Magna Carta

Its Resurrection, 1216–1616

Earthsound @ Wikimedia Commons

~700 words


Last modified: April 17th, 12,016 HE

NO Freeman shall be taken or imprisoned, or be disseised of his Freehold, or Liberties, or free Customs, or be outlawed, or exiled, or any other wise destroyed; nor will We not pass upon him, nor condemn him, but by lawful judgment of his Peers, or by the Law of the Land. We will sell to no man, we will not deny or defer to any man either Justice or Right.

The quietly soft-spoken Sir Baker started things off with a dig at David Cameron, which is a surefire way to ingratiate yourself with almost any given group of Brits these days. The dig revolved around Baker’s initial claim that despite the PM’s semi-recent bluster about teaching every British schoolkid the Magna Carta, the document itself was legally obsolete over 500 years ago. Weeks after King John signed it at Runnymeade, both the King and the Pope repudiated it under the basis that it had been signed under duress (not exactly inaccurate) and was thus legally void.

Baker pointed out that Shakespeare’s King John contains no mention of the Magna Carta. He ran over some of the few cases where it had been mentioned, before positing that legal concepts such as trial by jury were implemented by lawyers of their own volition, before being retroactively ascribed to the Magna Carta.

The central thrust of Baker’s argument was that it wasn’t until the 1580s that section 29 (quoted above) began it’s rise to fame. section 29 had apparently been singled out by Puritan lawyers as being able to curtail the Court of High Commission, which was condemned as a noxious body — of particular derision was the oath ex officio. Faced with such threats to justice, the bar looked to history for answers. Robert Beale gave a speech against the Court, stating that the laws of England establisheth not an interior jurisdiction of mens hartes and thoughtes.

Between 1527–88, there were eight cases citing section 29. Whilst Queen Elizabeth had once compelled on the basis of our prerogative, which we will not have argued or called into question, the bar rejected an alleged prerogative that prejudiced the subject. Eventually, non-Puritan lawyers such as Edward Cooke took up citing section 29. This dusting-off and extension of the Magna Carta was summed up by Edward Cooke in a treatise which said [e]verything anyone has in this word […] to all these things this act extends.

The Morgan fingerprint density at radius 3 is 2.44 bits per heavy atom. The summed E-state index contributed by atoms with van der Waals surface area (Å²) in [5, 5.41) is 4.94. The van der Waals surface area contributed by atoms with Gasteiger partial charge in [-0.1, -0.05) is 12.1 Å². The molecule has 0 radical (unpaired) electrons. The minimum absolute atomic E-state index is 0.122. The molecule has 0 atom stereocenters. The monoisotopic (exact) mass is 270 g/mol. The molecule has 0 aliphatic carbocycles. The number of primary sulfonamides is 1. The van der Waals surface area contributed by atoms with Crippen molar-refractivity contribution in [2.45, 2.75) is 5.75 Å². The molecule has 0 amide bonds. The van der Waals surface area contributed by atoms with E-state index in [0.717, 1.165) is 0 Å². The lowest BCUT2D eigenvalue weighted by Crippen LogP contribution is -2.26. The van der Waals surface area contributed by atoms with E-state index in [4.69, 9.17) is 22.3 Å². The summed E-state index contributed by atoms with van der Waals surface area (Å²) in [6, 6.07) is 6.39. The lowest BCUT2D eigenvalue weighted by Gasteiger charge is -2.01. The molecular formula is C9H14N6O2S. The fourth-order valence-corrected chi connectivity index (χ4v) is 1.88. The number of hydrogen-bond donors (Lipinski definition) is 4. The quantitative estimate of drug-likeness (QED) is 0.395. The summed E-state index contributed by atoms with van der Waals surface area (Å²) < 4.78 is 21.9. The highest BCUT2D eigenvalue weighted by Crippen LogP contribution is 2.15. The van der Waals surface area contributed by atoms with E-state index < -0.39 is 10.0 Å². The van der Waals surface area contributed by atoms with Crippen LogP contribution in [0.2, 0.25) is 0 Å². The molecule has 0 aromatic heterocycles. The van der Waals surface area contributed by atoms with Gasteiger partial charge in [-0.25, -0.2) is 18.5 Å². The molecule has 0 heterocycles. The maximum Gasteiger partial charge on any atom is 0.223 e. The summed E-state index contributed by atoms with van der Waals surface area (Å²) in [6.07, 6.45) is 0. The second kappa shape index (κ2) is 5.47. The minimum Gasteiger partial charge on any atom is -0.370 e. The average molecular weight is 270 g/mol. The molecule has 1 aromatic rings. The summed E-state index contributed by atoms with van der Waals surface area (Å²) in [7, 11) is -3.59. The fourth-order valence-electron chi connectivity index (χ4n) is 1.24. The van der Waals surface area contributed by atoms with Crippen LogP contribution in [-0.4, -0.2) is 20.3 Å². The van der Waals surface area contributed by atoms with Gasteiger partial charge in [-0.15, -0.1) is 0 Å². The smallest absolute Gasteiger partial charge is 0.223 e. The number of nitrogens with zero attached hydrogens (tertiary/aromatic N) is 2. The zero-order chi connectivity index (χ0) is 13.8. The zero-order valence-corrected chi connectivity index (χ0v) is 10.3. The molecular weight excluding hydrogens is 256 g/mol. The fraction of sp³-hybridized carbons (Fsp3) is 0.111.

Cooke was accused of getting history wrong, but Baker argued that Cooke was not in the business of writing history — he was a lawyer, and his legal arguments were sound. As the Magna Carta was eventually included in the coronation oath, by this point it had been confirmed over thirty times as sacrosanct, which granted it power.

Baker then argued that much of Cooke’s reinvention of the Magna Carta was complete by the time he was fired, against common perception that the bulk was done afterwards. His conclusion was that it was not words that make law, but how people understand them. To wit: getting history wrong at the right moment is of paramount importance. The Magna Carta is thus more than just words dragged out of King John on a rainy day in Runnymeade — it was a rhetorical, magical force more than a legal one, which gained power through the common law of England.

When it came to the questions, the time was almost entirely taken up by some academic’s apparent thesis statement disagreeing with everything Baker had said. In about the sixth minute of its formulation, I overheard another academic near me whisper to his friend asking what the question was about. Answer came there none. When VC Mark E. Smith finally stepped in and called the event to close, the questioner joined the round of a applause with the most sarcastic slow clap I have ever witnessed, and I realised that despite all the airs of respectability and erudition they put on, academics can be children just as anyone else. Judging by some other overheard comments, that view would certainly class as a condemnation by […] judgment of his Peers.